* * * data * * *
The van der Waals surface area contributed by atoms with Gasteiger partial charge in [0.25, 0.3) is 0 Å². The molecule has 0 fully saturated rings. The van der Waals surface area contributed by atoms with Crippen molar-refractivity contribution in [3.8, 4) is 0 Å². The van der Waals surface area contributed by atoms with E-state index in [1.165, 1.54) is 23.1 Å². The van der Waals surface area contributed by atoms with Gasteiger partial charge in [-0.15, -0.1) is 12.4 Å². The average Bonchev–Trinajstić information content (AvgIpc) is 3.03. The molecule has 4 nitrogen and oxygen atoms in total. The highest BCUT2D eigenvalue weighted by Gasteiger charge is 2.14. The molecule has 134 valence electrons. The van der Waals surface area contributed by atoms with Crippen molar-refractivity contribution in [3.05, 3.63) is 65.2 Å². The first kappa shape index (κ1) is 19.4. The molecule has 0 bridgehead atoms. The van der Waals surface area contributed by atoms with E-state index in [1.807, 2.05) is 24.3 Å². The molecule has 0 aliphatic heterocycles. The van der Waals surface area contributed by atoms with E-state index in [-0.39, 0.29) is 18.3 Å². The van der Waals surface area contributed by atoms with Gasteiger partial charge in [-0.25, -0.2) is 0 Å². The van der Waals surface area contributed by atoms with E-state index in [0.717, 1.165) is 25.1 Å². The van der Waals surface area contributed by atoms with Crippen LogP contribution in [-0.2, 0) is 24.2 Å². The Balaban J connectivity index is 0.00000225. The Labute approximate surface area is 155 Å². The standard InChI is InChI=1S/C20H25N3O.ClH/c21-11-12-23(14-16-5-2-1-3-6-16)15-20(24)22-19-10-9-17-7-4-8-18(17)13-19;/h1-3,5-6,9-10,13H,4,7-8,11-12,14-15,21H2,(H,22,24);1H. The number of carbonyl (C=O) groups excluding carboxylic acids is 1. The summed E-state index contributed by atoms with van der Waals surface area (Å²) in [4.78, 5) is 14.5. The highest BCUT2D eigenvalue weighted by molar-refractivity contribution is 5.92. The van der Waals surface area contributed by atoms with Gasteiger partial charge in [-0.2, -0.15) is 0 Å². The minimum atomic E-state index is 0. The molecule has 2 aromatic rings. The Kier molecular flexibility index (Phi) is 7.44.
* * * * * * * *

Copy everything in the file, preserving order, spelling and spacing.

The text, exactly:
The van der Waals surface area contributed by atoms with Gasteiger partial charge in [0.25, 0.3) is 0 Å². The molecule has 0 fully saturated rings. The van der Waals surface area contributed by atoms with Crippen molar-refractivity contribution in [3.8, 4) is 0 Å². The van der Waals surface area contributed by atoms with E-state index in [1.165, 1.54) is 23.1 Å². The van der Waals surface area contributed by atoms with Gasteiger partial charge in [-0.15, -0.1) is 12.4 Å². The average Bonchev–Trinajstić information content (AvgIpc) is 3.03. The molecule has 4 nitrogen and oxygen atoms in total. The highest BCUT2D eigenvalue weighted by Gasteiger charge is 2.14. The molecule has 134 valence electrons. The van der Waals surface area contributed by atoms with Crippen molar-refractivity contribution in [3.05, 3.63) is 65.2 Å². The first kappa shape index (κ1) is 19.4. The molecule has 0 bridgehead atoms. The van der Waals surface area contributed by atoms with E-state index in [1.807, 2.05) is 24.3 Å². The molecule has 0 aliphatic heterocycles. The van der Waals surface area contributed by atoms with E-state index in [-0.39, 0.29) is 18.3 Å². The van der Waals surface area contributed by atoms with Gasteiger partial charge in [-0.25, -0.2) is 0 Å². The van der Waals surface area contributed by atoms with E-state index in [0.717, 1.165) is 25.1 Å². The van der Waals surface area contributed by atoms with Crippen LogP contribution in [-0.2, 0) is 24.2 Å². The Balaban J connectivity index is 0.00000225. The Labute approximate surface area is 155 Å². The standard InChI is InChI=1S/C20H25N3O.ClH/c21-11-12-23(14-16-5-2-1-3-6-16)15-20(24)22-19-10-9-17-7-4-8-18(17)13-19;/h1-3,5-6,9-10,13H,4,7-8,11-12,14-15,21H2,(H,22,24);1H. The number of carbonyl (C=O) groups excluding carboxylic acids is 1. The summed E-state index contributed by atoms with van der Waals surface area (Å²) in [4.78, 5) is 14.5. The highest BCUT2D eigenvalue weighted by molar-refractivity contribution is 5.92. The van der Waals surface area contributed by atoms with Gasteiger partial charge in [-0.2, -0.15) is 0 Å². The minimum atomic E-state index is 0. The molecule has 2 aromatic rings. The Kier molecular flexibility index (Phi) is 7.44.